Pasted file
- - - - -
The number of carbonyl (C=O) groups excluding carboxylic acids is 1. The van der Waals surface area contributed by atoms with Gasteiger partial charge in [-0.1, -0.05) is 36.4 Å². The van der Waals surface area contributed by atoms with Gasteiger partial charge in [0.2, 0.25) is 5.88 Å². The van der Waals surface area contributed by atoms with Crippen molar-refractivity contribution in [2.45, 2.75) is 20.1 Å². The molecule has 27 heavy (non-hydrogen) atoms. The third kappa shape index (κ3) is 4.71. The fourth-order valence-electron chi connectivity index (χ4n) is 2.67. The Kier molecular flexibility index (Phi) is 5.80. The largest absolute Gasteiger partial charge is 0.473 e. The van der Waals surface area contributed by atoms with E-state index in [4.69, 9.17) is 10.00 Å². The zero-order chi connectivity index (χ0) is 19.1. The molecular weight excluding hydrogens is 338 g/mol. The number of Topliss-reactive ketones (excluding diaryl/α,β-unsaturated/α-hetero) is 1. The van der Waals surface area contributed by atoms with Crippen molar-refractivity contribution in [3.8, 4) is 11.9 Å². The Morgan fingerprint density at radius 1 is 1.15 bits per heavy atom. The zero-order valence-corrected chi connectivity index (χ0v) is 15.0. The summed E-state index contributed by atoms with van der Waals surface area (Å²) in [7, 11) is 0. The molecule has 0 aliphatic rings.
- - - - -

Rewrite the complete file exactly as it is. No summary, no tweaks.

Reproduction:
The number of carbonyl (C=O) groups excluding carboxylic acids is 1. The van der Waals surface area contributed by atoms with Gasteiger partial charge in [-0.1, -0.05) is 36.4 Å². The van der Waals surface area contributed by atoms with Gasteiger partial charge in [0.2, 0.25) is 5.88 Å². The van der Waals surface area contributed by atoms with Crippen molar-refractivity contribution in [2.45, 2.75) is 20.1 Å². The molecule has 27 heavy (non-hydrogen) atoms. The third kappa shape index (κ3) is 4.71. The fourth-order valence-electron chi connectivity index (χ4n) is 2.67. The Kier molecular flexibility index (Phi) is 5.80. The largest absolute Gasteiger partial charge is 0.473 e. The van der Waals surface area contributed by atoms with E-state index in [4.69, 9.17) is 10.00 Å². The zero-order chi connectivity index (χ0) is 19.1. The molecular weight excluding hydrogens is 338 g/mol. The number of Topliss-reactive ketones (excluding diaryl/α,β-unsaturated/α-hetero) is 1. The van der Waals surface area contributed by atoms with Crippen molar-refractivity contribution in [3.8, 4) is 11.9 Å². The Morgan fingerprint density at radius 1 is 1.15 bits per heavy atom. The zero-order valence-corrected chi connectivity index (χ0v) is 15.0. The summed E-state index contributed by atoms with van der Waals surface area (Å²) in [7, 11) is 0. The molecule has 0 aliphatic rings.